LaVine anxious to move on from benching, worst performance of Bulls career
The past two weeks of Bulls basketball have been borderline inexplicable.
They survived a hectic early part of the schedule reasonably well, with a 6-6 record and quality wins over teams like Miami and Boston.
Then when there was finally some space between games and time to practice, they fell apart. The narrow home loss to New Orleans wasn't so bad, but the Bulls no-showed against Denver, were buried in the second half by a Pelicans team missing Zion Williamson, and became victims of Orlando's first road victory of the season Friday.
The chemistry appears off, but this slump could also just be a case of the Bulls not having enough reliable pieces around DeMar DeRozan. There are plenty of decent players, but the roster is generally low on consistent scorers, standout defenders and 3-point shooters.
The icing on the cake against Orlando was Zach LaVine having the worst performance of his Bulls career, going 1-for-14 from the field for 4 points. Coach Billy Donovan pulled LaVine and kept him on the bench for the last 3:43.
After Sunday's practice at the Advocate Center, LaVine said he did have a conversation with Donovan about what happened, though the story hasn't changed much since Friday.
"I just told him I feel like I've earned the right to go out there and try to play through a bad game," LaVine said Sunday. "His decision was to try to do the best thing for the team, which I respect. If we won, obviously I would've been ecstatic. We lost, I wasn't. I had a terrible game."
Donovan's move essentially worked. The Bulls rallied late and took a 4-point lead with 26.5 seconds left. But a pair of missed free throws by the usually-reliable Nikola Vucevic opened the door for Jalen Suggs to bury a game-winning 3-pointer.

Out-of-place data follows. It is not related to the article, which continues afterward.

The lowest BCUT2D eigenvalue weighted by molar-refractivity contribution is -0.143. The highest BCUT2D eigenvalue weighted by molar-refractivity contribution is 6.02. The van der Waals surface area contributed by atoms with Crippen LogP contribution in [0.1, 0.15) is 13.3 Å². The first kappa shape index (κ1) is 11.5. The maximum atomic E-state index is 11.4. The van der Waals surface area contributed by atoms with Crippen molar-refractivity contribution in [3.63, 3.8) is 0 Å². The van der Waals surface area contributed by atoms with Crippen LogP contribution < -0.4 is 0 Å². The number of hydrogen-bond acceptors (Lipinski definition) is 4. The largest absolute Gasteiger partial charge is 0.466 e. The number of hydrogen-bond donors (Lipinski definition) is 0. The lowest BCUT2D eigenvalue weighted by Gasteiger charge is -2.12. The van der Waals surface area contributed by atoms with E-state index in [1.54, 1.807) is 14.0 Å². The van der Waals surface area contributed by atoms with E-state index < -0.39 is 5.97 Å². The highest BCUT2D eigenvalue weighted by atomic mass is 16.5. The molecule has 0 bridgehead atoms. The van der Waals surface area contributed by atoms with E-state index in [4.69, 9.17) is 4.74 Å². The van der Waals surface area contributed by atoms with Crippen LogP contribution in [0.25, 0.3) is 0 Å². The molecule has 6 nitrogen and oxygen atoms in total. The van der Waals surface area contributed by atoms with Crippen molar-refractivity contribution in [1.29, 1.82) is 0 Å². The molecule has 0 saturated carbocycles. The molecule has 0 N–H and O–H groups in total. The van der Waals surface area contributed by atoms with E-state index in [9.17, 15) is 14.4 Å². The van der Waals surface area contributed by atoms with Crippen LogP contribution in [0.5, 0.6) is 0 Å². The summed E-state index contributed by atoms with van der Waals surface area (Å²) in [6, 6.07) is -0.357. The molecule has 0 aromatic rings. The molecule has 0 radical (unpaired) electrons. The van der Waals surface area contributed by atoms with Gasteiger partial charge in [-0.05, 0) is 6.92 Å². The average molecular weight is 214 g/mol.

"I told him at the very least bring me in for free throws," LaVine said. "I think I could've helped at least seal the game with free throws and help get the ball in bounds."
This story figures to disappear quickly. LaVine stressed he has a good relationship with Donovan and has never appeared angry about getting benched, just frustrated with the outcome. At the same time, Donovan appreciates LaVine wanting to be on the court.
"The one thing I've always tried to do with all these guys is you try to have open communication, open dialogue with all these guys all the time," Donovan said. "And I think any of these guys can say anything they want to me, and vice versa, I can say anything I need to say to them as well. That's part of the relationship."
LaVine signed a new contract over the summer worth $215 million over five years, the largest in Chicago sports history. There's always more pressure on the highest-paid players, but for now, the Bulls just need LaVine to be closer to his usual self.
After having arthroscopic surgery on his left knee in May, the two-time all-star is off to a slow start, averaging 20.7 points while shooting 41.5% overall and 36.2% from long range. Two seasons ago, LaVine's line was 27.4, 50.7% and 41.9%.
"I'm trying to get all the way back," LaVine said. "It's frustrating being able to get to the rim and then missing bunnies. I've been getting there a lot and I'm just missing point blank layups sometimes. I've had a lot of drives where I get there and I do finish acrobatically.
"So it's coming back. I think that's part of it. I had surgery late in the offseason and was not able to do as much as I really wanted to. It's frustrating but I'm going to get back to being Zach and get my lift and everything."
The path won't get any easier. The Bulls host Boston again on Monday, then visit Milwaukee on Wednesday for the start of a six-game road trip.